The Collaborative Approach to Creating Product Training

| 4 Min Read

The Collaborative Approach Creating to Product Training


When hiring new employees, one of the first things employers do, both in the job listing and the interview, is describe the company. While this usually touches on company culture and its foundations, there is almost always a discussion of the services and products that the company provides. But what if product training was more than features, how to’s, and FAQ’s? This is where collaborative training comes in, an approach to learning creation that takes in the knowledge of all (or most) of the company’s departments, creating a pool of information that can be specifically tailored and shared to all employees.

Taking the collaborative approach when creating product training will enable you to make training in an effective and timely manner. Reaping benefits such as, broadening employees' understanding of the entire business, how their role contributes to company success, and allows them to better serve customers.

Instead of walking you through how to create product training, we’ll discuss the importance of collaboration and the contributions each department makes to the effectiveness of product training development.



What is Product Training?


Product training is a form of training designed to boost employees' understanding of the products and/or services that a company offers. While it does cover features, there is much more to it; pricing, use cases, customisation, troubleshooting, product policies and regulation, target customer groups, industry trends and even related products or services within the industry.

The role of different departments


When it comes to creating effective training, involving individuals from various departments can be a game-changer.

Subject Matter Experts from R&D to Engineering:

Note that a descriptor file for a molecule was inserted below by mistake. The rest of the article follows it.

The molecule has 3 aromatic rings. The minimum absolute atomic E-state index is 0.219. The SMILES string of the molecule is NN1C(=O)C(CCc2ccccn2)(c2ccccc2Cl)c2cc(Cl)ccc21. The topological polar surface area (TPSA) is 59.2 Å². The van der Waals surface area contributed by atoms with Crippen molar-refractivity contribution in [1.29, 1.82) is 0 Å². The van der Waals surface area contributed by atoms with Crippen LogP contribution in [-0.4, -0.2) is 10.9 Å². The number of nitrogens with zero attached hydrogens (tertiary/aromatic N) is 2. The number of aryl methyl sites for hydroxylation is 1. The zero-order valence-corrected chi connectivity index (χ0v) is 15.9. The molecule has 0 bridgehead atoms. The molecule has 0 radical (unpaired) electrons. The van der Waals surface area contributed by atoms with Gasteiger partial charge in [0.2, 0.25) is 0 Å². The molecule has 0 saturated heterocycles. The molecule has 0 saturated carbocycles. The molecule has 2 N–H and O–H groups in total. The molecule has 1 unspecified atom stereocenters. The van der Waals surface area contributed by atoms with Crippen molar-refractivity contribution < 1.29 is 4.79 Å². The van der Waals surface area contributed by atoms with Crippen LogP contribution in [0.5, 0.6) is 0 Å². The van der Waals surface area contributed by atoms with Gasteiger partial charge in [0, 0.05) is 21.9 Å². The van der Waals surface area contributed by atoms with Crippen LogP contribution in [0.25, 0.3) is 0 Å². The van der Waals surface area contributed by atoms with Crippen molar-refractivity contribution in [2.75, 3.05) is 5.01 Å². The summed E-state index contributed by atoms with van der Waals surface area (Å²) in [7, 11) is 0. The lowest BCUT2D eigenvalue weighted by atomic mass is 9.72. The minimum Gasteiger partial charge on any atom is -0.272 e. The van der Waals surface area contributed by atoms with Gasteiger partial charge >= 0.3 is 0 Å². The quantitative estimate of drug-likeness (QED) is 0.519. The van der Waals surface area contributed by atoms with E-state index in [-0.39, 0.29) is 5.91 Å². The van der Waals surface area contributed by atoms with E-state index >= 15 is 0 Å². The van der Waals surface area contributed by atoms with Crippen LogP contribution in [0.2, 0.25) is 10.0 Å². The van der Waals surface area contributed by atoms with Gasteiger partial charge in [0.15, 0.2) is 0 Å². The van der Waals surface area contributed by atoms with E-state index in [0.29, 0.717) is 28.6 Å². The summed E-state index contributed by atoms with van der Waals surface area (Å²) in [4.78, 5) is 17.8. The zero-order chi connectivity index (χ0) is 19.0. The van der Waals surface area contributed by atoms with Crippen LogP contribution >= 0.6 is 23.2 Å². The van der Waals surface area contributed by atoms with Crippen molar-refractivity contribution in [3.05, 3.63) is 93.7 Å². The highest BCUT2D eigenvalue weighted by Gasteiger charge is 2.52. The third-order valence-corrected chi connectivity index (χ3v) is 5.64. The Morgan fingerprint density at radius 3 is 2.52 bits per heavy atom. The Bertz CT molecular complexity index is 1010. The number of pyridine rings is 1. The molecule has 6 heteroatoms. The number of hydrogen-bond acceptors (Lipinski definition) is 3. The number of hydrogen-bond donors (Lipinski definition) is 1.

With an in-depth understanding of the product's technical functions, the development process, and its features, this team is the cornerstone of product training. Their role is to provide the ins and outs of what the product is, ensuring that the training is accurate, up-to-date, and in-depth.

Marketing and Sales:

These are the individuals that convey the value proposition to potential customers. They contribute to the training by providing insights into market positioning, customer pain points, and the competitive landscape. This information helps in tailoring training content to address the specific needs of target audiences and highlight what sets the product apart.

Customer Support:

The front-liners who work directly with customers to clarify inquiries and issues that may arise. They add the information that customers want to know; the FAQs, pain points and how to’s, helping trainees to handle customer interaction.

Human Resources and Learning & Development:

HR professionals are the first point of contact for new hires, they know the product and understand how to convey it effectively. L&D on the other hand, understands the learning styles and strengths of employees, making these two departments essential in process of creating and distributing product training.

Legal and Compliance:

In industries with stringent regulations, the legal and compliance departments are essential for ensuring that product training adheres to legal requirements. Their input can help in creating content that keeps the company in regulatory compliance and reduces the risk of legal issues.

Operations and Quality Control: